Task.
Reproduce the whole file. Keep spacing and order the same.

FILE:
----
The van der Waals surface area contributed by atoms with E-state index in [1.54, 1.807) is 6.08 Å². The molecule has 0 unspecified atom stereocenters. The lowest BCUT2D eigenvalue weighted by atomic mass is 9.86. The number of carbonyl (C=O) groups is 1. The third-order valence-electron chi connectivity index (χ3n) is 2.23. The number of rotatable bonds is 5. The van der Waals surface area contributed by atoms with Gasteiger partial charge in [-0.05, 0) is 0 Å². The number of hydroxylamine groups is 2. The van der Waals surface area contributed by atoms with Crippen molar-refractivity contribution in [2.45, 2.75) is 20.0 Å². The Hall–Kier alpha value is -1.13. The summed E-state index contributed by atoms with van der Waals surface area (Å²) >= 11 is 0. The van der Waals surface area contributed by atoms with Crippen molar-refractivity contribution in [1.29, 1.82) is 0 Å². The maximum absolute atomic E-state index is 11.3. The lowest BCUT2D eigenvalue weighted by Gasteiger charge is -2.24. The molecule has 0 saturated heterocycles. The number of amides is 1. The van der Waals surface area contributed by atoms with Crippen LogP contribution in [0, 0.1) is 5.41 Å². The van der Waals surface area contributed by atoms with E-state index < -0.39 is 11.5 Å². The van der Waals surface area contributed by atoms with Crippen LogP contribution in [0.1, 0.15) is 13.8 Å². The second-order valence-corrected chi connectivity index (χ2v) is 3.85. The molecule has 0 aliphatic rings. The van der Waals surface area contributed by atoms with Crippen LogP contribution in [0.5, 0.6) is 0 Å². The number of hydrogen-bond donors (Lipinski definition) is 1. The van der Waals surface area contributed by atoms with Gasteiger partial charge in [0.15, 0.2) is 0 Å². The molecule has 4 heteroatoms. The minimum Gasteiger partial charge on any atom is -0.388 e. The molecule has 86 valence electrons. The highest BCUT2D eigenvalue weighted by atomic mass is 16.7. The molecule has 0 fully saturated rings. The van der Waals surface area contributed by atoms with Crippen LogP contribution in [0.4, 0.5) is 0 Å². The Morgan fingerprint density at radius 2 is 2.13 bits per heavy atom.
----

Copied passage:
The van der Waals surface area contributed by atoms with E-state index in [1.54, 1.807) is 6.08 Å². The molecule has 0 unspecified atom stereocenters. The lowest BCUT2D eigenvalue weighted by atomic mass is 9.86. The number of carbonyl (C=O) groups is 1. The third-order valence-electron chi connectivity index (χ3n) is 2.23. The number of rotatable bonds is 5. The van der Waals surface area contributed by atoms with Gasteiger partial charge in [-0.05, 0) is 0 Å². The number of hydroxylamine groups is 2. The van der Waals surface area contributed by atoms with Crippen molar-refractivity contribution in [2.45, 2.75) is 20.0 Å². The Hall–Kier alpha value is -1.13. The summed E-state index contributed by atoms with van der Waals surface area (Å²) >= 11 is 0. The van der Waals surface area contributed by atoms with Crippen molar-refractivity contribution in [1.29, 1.82) is 0 Å². The maximum absolute atomic E-state index is 11.3. The lowest BCUT2D eigenvalue weighted by Gasteiger charge is -2.24. The molecule has 0 saturated heterocycles. The number of amides is 1. The van der Waals surface area contributed by atoms with Crippen LogP contribution in [0, 0.1) is 5.41 Å². The van der Waals surface area contributed by atoms with E-state index < -0.39 is 11.5 Å². The van der Waals surface area contributed by atoms with Crippen LogP contribution in [0.1, 0.15) is 13.8 Å². The second-order valence-corrected chi connectivity index (χ2v) is 3.85. The molecule has 0 aliphatic rings. The van der Waals surface area contributed by atoms with Crippen LogP contribution in [0.5, 0.6) is 0 Å². The number of hydrogen-bond donors (Lipinski definition) is 1. The van der Waals surface area contributed by atoms with Gasteiger partial charge in [0.15, 0.2) is 0 Å². The molecule has 4 heteroatoms. The minimum Gasteiger partial charge on any atom is -0.388 e. The molecule has 86 valence electrons. The highest BCUT2D eigenvalue weighted by atomic mass is 16.7. The molecule has 0 fully saturated rings. The van der Waals surface area contributed by atoms with Crippen LogP contribution in [0.4, 0.5) is 0 Å². The Morgan fingerprint density at radius 2 is 2.13 bits per heavy atom.